by Joseph Nangle, OFM
Pax Christi USA Ambassador of Peace
The recent outstanding Pax Christi USA National Conference gave much attention to the scourge of racism in U.S. society. The original sin of the United States has not been atoned for nearly enough, much less eradicated from our cultural expressions – political, educational, penal, economic, and sadly from our churches.
There is certainly no need in this column to review what was presented at that gathering. However, I do want to reflect on another racist society in which I lived for 15 years and, after detailing its contours, perhaps offering insights which may add to ongoing challenges to this sin in our country.
As a missioner first in Bolivia then Peru in South America, one of my early learnings was taught me by an astute Peruvian. He wanted this uninformed American clergyman to understand that Peru was a totally racist country. He knew that any pastoral work there demanded knowledge of that basic social reality.
His conversation with me on this subject remains imprinted on my memory. He said: “What you must understand, Jose, is that the ‘tela de fondo’ (backdrop) of our society is racism. (The phrase in Spanish, I believe, conveys much more than its English rendition. “Tela de fondo” means the underlying and all-encompassing reality of a given situation.) The lesson came from a Peruvian who, I came to realize, loved his place of birth passionately and consistently refused to leave it when lucrative opportunities in other countries were offered him.
The racism of Peru was similar to how we experience it in our country. In general terms Peru suffered from a deep cultural divide between the “white” (actually brown) skinned population and the darker indigenous peoples – Indians; i.e. between those who had some European blood and the ones directly descended from the aboriginal Inca peoples.
It crossed virtually every aspect of Peruvian life and seemed to me even more overt than here: it had never really been described openly and comprehensively and it was defended vociferously by the elites who profited from its injustices. Scandalously, the effects of racism were defended “theologically” for centuries by the dominant Catholic Church there and all through Latin America.
Providentially – miraculously – the institutional Church in Latin America finally confronted the racism within its own ranks and beyond. After centuries of conformity and cooperation with the racist status quo there, in what can only be ascribed to the work of the Holy Spirit, representatives from every local church in Central and South America and the Caribbean gathered to confront and at least begin to deal with it. While this historic conference never used the word racism in its final documents, it was clear that their revolutionary social analyses were informed by this “tela de fondo”.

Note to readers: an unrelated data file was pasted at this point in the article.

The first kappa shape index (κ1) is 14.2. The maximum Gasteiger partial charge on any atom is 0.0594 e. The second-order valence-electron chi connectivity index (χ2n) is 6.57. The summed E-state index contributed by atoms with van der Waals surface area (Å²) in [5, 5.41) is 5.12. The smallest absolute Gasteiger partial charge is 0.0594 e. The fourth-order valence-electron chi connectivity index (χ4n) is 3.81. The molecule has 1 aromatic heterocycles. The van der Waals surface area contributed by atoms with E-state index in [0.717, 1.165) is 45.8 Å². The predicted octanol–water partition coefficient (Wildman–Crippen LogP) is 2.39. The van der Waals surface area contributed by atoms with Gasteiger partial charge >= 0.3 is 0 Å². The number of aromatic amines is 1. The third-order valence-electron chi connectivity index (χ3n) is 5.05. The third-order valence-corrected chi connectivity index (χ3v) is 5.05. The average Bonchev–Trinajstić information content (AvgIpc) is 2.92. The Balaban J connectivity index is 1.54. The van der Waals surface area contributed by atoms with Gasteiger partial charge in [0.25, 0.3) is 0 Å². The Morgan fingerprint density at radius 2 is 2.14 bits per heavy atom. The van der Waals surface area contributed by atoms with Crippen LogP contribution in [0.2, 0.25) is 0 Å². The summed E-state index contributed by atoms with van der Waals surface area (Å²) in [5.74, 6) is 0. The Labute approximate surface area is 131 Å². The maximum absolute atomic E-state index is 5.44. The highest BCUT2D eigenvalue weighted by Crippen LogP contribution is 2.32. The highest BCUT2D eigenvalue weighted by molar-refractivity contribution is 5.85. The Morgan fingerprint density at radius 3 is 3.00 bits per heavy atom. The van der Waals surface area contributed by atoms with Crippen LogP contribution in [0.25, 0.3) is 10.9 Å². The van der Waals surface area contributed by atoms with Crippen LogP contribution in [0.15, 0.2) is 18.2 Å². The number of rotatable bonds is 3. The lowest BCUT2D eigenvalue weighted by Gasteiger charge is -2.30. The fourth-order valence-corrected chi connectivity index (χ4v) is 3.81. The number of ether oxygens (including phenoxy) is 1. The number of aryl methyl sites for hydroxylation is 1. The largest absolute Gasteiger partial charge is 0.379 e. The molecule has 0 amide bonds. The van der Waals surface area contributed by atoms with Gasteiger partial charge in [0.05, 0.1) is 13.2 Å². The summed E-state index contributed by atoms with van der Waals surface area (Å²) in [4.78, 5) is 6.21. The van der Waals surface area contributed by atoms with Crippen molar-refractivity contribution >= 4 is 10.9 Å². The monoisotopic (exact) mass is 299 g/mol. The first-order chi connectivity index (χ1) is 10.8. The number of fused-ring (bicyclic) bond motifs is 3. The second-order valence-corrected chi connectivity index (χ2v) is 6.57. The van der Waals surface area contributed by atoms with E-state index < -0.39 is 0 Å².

One of their reflections described the situation of enormous inequality (racist at its base) as that of “Institutionalized (systemic) Violence”. The challenge laid down by these lay, religious and clerical representatives of the institutional Church was a call to the whole People of God for a “preferential option for the poor”. I cannot exaggerate the change in pastoral approaches which resulted.
For example, henceforth it was common for every decision about the Church’s work to be judged by how it affected the poor and significantly how the poor experienced it. Even more striking were the emergence of base Christian communities which normally functioned under the leadership of poor people, particularly poor women. Lifestyle questions came under the same examination. (The Cardinal-Archbishop of Lima moved from a palace on one of its most elegant neighborhoods to a modest house in a “barrio”.)
Perhaps the enormity of this institutional conversion can best be understood in the example of Pope Francis. He constantly reflects the sea change in the Latin American Church of that time which produced him. Could we hope for a similar process in the American Catholic Church?
Joe Nangle OFM is a Pax Christi USA Ambassador of Peace. As a member of the Assisi Community in Washington, D.C., he is dedicated to simple living and social change. Joe also serves as the Pastoral Associate for the Latino community at Our Lady Queen of Peace, Arlington, Virginia.
2 thoughts on “The preferential option for the poor was Latin America’s response to racism”
Please let us know what years you were there. And who is continuing the work there. The problem of the Synod on the Amazon makes this issue of “tela de fondo” even more important to address head-on. THANK you for this reflection.
“Scandalously, the effects of racism were defended “theologically” for centuries by the dominant Catholic Church there and all through Latin America.” I would very much like to know more about this “theology”. Where can I go to learn more?